COVID-19 cases continue to surge in metro areas

COVID-19 cases in Victoria have continued to surge, with another record number of cases recorded overnight this week as the State Government revealed over 50 percent of people are not self isolating while waiting for test results.

As of Thursday morning there were 403 new cases, bringing Victoria’s total number of cases to 7125, 3630 of which are active.

Five people aged between 50 and 90 passed away from the virus overnight, bringing the number of deaths in the state from the virus to 49.

The new figures come after a record high of overnight cases was recorded on Wednesday, with 484 cases confirmed by Premier Daniel Andrews that morning.

Mr Andrews also revealed on Wednesday that of the 3810 cases recorded between July 7 and 21, nearly 90 percent did not isolate in the period between the development of symptoms and getting tested.

Fifty three percent of those cases did not isolate in the time between being tested and receiving their positive result.

“The one and only thing you can and must do when you feel sick, is to go and get tested. Nothing else is acceptable. If people don’t do that, we’ll continue to see numbers increase,” Mr Andrews said on Wednesday.

“Every person who gets tested is provided with very clear instructions about staying at home until those results come through.”

At the start of June cases in the state were trending downwards, with zero cases recorded overnight on both June 6 — for the first time since restrictions were introduced in March — and June 9.

However by the end of the month figures were once again ramping up. Metropolitan Melbourne and Mitchell Shire (which borders Greater Bendigo) are currently in stage three restrictions which were reintroduced on July 9 as the majority of new cases came from those areas.

It is now mandatory for residents in those areas to wear face masks when leaving home or face a $200 fine.

While masks are not mandatory in regional Victoria, residents are still encouraged to wear masks when a 1.5 metre distance between themselves and others can’t be maintained such as in supermarkets or on public transport.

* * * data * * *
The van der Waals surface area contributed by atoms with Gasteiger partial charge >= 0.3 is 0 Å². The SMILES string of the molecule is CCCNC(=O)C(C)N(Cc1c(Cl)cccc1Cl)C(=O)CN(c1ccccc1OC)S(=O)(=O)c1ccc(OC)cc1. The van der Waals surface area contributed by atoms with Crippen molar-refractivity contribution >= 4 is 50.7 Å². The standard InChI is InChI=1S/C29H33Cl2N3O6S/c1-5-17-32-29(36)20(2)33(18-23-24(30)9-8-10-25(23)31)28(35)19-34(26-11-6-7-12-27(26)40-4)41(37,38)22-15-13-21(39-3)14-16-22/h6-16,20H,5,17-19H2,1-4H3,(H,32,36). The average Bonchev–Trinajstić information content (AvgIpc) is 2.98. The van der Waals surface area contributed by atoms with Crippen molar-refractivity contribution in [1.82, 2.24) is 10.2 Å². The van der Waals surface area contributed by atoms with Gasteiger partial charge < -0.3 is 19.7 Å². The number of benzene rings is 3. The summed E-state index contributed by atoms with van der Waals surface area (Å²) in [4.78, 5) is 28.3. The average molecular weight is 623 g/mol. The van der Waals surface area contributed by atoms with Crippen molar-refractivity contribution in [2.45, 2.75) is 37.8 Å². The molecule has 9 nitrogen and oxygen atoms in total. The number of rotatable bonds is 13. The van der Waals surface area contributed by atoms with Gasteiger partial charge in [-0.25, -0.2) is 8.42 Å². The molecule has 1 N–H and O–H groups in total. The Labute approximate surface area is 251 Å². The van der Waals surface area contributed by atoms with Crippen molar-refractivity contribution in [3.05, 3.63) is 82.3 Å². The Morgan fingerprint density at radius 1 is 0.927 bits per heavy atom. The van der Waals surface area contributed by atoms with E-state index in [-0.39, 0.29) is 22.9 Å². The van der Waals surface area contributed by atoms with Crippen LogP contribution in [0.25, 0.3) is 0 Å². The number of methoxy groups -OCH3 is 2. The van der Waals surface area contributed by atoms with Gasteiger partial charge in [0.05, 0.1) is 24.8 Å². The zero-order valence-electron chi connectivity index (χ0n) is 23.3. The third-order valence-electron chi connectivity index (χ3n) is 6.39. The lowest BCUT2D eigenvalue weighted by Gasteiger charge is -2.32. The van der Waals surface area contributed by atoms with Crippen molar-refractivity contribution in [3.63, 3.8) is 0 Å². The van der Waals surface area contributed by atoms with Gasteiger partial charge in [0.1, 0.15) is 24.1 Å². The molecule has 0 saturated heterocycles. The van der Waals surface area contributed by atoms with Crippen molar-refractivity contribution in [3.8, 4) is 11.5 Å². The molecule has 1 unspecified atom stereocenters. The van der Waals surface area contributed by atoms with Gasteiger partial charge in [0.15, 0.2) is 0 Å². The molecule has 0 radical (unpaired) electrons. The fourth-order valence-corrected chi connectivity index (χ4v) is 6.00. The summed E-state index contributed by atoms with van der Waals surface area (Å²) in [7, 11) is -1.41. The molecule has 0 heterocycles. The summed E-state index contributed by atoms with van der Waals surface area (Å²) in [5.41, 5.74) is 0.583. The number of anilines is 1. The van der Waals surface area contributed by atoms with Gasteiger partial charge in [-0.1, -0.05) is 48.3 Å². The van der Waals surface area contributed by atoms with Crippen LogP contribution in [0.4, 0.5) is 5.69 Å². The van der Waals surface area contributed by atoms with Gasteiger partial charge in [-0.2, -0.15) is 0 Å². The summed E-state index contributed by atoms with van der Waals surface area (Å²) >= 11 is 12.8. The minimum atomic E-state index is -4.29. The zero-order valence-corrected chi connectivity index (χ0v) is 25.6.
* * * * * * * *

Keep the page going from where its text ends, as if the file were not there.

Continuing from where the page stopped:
Central Goldfields has only had one case of the virus, recorded on April 2, and Pyrenees (zero cases), Mount Alexander (6) and Hepburn (2) shires remain free of active cases.

The Loddon Shire has had four cases, one of which is currently active.

Ballarat has seen a rise in cases over the past week with a total of 23 cases, 11 of which are active.

Greater Bendigo has 17 cases, two of which are active.

Restrictions have remained the same in regional Victoria since June. Current restrictions for those outside of metro Melbourne and Mitchell Shire include:

Social Gatherings

You can only have up to five visitors in your home at any one time, in addition to the normal residents of the household.

A gathering of up to 10 people is allowed in public places.


If you live outside metropolitan Melbourne and Mitchell Shire, you are able to travel and stay in a holiday home, private residence or tourist accommodation, including caravan parks and camping grounds, located in another non- restricted area. There are no restrictions on the distance you can travel.

However, you cannot travel to metropolitan Melbourne and Mitchell Shire unless it is for shopping for essentials like food, care or caregiving, or work or study that cannot be done from home.


Restaurants, cafes and other hospitality businesses may resume dine-in services with up to 20 seated patrons per enclosed space — one customer per four square metres is allowed.

Cafes, pubs, bars, clubs and nightclubs can provide alcohol without a meal when seated.

Places of Worship

Places of worship can open for private worship or small religious ceremonies for up to 20 people in each separate area.

Up to 20 people, in addition to the celebrant and couple getting married, can attend a wedding.

Up to 50 people can attend a funeral in addition to the person leading the funeral and other funeral staff.


Indoor sport and recreation activities and playcentres can open with a maximum of 20 people per space, and with up to 10 people per group class. Indoor and outdoor swimming pools can open to a maximum of 20 patrons.

Non-contact competitions are allowed for all ages while contact sport training and competition are allowed for people 18 years old or younger.

Residents experiencing fever, cough, sore throat or other respiratory symptoms, even if mild, must get tested.

Maryborough District Health Service’s Fever Clinic provides COVID-19 tests by appointment only, which can be made by calling 5461-0362.

For information about coronavirus visit or call 1800 675 398.


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